Police conduct several drives for safer roads, to create awareness
To reduce the number of pedestrian accidents on city roads, the Mumbai police and its traffic counterpart have organised several drives, be it to check drink driving or monitoring motorists that cross the zebra line.mumbai Updated: Mar 14, 2013 01:01 IST
To reduce the number of pedestrian accidents on city roads, the Mumbai police and its traffic counterpart have organised several drives, be it to check drink driving or monitoring motorists that cross the zebra line.
The traffic police have been conducting the Don’t Kill the Zebra drive to check on motorists who halt their cars on or beyond the zebra crossing.
Last year, around 1,919 motorists who crossed the zebra crossing at signals were booked and made to pay a fine of Rs. 0.
“It is because of such motorists that pedestrians indulge in violations such as jaywalking. Since people do not follow these simple rules, we have to conduct this drive,” said Vivek Phansalkar, joint commissioner of police, traffic.
In 2012, the police also initiated a drive against underage drivers, starting at Jai Hind College and St Xavier’s College in south Mumbai last year. This came after an accident near Churchgate on July 18 where a 17-year-old student driving a Honda City knocked down and killed a 74-year-old man.
During the drive, the police booked six youngsters for underage riding of motorbikes, while 59 were booked for not wearing helmets.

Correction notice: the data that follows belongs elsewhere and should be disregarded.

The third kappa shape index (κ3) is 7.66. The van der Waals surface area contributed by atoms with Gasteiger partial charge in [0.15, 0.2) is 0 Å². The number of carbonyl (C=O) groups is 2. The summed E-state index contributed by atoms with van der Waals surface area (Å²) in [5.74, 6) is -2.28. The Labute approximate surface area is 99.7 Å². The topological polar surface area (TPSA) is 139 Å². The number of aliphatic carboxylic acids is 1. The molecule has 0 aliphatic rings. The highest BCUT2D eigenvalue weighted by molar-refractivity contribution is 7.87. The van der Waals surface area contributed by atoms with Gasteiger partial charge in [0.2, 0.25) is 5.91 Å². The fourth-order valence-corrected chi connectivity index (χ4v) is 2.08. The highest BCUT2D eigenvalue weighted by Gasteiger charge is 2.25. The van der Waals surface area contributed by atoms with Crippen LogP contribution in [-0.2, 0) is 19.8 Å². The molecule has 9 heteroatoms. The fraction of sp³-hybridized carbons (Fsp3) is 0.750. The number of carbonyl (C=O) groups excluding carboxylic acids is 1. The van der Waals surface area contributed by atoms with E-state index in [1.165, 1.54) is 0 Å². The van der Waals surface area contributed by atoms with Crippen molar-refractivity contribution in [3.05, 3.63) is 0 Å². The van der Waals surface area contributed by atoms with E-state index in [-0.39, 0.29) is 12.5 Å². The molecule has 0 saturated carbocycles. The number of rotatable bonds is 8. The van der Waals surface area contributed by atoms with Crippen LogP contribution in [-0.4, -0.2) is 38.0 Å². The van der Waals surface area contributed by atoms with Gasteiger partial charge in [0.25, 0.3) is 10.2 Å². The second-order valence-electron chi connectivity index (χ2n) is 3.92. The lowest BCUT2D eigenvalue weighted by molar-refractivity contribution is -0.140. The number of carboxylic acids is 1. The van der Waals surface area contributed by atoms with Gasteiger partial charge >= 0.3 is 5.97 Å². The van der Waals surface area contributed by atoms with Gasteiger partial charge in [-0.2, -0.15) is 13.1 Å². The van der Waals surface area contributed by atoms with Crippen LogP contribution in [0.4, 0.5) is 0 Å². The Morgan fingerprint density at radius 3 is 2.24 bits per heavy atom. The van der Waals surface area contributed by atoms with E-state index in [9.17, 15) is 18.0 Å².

Taking note of complaints against speeding bikers with modified vehicles, the local police initiated a three-day drive in south Mumbai.
At least 11 bikers were arrested and cases of rash and negligent driving were registered against six offenders. Also, a total of 101 bikers were fined under the Motor Vehicles Act.
However, the police’s work isn’t going unnoticed. Residents seem to be satisfied with their efforts to make roads safer.
Radhika Agarwal, a 17-year-old commerce student, said the stretch close to her house Goregaon (East) has become safer after the police crack down on drunk drivers.
“The road leading to east-west flyover close to my residence used to see a spate of accidents due to an unmanned turn. But after recurrent nakabandis along the stretch, the road has become safer,” she said.